Leadership Insights

What Is the Future of Higher Education?

By K'Lee Banks November 6, 2012

What will higher education look like in 25 years? Will traditional schools cease to exist as online learning becomes more prevalent, or will students have a variety of options to pursue higher education?

When Government Technology magazine summarized the results of the Future of Higher Education survey conducted by the Pew Internet and American Life Project, opposing viewpoints emerged from those who believed that:

  • Higher education will be about the same as now, with a blend of the traditional university model and integrated technology
  • Higher education will be primarily technology-mediated and universally available.

Traditional vs. Online Schools

California State University history professor Lillian Taiz says technology-mediated education “isn’t a replacement for the kind of learning that goes on where you’re interacting,” but it is merely “an enhancement.” On the other hand, professor Richard DeMillo, who directs the Center for 21st Century Universities at the Georgia Institute of Technology, believes today’s universities will no longer exist in their present traditional form, but rather “will be universally accessible, mediated by technology, probably offered through a variety of commercial platforms, and very, very inexpensive.”

Taiz worries that only students with adequate resources will attend prestigious schools, while everyone else will take advantage of technology-mediated schools. DeMillo and Ben Wildavsky, senior scholar at the Kauffman Foundation, disagree; they pointed out that socioeconomic gaps exist now, unrelated to technology, and the fact that many students choose online education over traditional universities simply for the convenience and flexibility they offer, as well as the savings represented by not having room and board, or commuting expenses.

Online Courses: Only for “Certain Types” of Students?

Regarding online courses, Taiz says they “are only for certain types of students; they won’t meet everyone’s needs” and they allegedly “have a high dropout rate.”  DeMillo countered that the dropout rate, when put in context, is “not exceptionally high” but rather most courses have good retention rates. He further emphasized that many top research universities offer online courses featuring their “rock star professors” who offer exceptionally high-quality courses.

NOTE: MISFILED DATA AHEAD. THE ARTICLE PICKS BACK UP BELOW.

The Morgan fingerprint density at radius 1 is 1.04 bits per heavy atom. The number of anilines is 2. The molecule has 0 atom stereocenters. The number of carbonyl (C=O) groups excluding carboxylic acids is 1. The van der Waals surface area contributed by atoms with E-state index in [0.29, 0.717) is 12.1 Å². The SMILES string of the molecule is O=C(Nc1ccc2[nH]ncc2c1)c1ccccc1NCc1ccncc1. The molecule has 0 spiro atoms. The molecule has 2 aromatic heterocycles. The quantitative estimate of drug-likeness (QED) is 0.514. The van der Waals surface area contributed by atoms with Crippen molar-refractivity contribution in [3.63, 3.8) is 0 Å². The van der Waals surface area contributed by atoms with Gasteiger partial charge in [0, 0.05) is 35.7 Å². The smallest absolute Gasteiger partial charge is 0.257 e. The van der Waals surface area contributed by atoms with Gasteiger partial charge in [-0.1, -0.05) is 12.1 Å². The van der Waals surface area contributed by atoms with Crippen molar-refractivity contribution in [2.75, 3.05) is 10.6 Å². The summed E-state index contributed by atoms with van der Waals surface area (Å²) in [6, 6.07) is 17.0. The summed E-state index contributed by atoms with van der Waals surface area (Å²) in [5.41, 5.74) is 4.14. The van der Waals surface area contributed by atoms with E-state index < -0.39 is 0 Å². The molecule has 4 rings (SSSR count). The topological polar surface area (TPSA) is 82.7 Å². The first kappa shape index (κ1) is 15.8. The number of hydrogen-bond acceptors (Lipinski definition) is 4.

Alternative Paths to Credits and Evaluating Schools

Wildavesky discussed the idea that students will have the opportunity to choose alternative paths to acquire the necessary credits to graduate: traditional course credits, competency-based learning and online classes. He said this blend will give students a variety of learning measures, including the time spent in the learning process, as well as the mastery of skills and knowledge. “We’re going to move to a world where academic results matter much more than how you get there,” Wildavesky said.

However, as Cameron Evans, CTO of U.S. education at Microsoft, pointed out, accreditors will likely have to revise how they evaluate institutions. Instead of the current method that considers individual characteristics of a university or the “inputs” of it, Evans suggested the new accreditation system would have to be based on “outputs” such as “student learning, student success in the labor market and graduation rates.”

Michael Staton, co-founder of Inigral, a private Facebook community for colleges and universities, concurred with Evans. “Students could travel multiple paths to get to academic results,” Staton said. “And technology could play an increasing role in making higher education accessible and affordable.”

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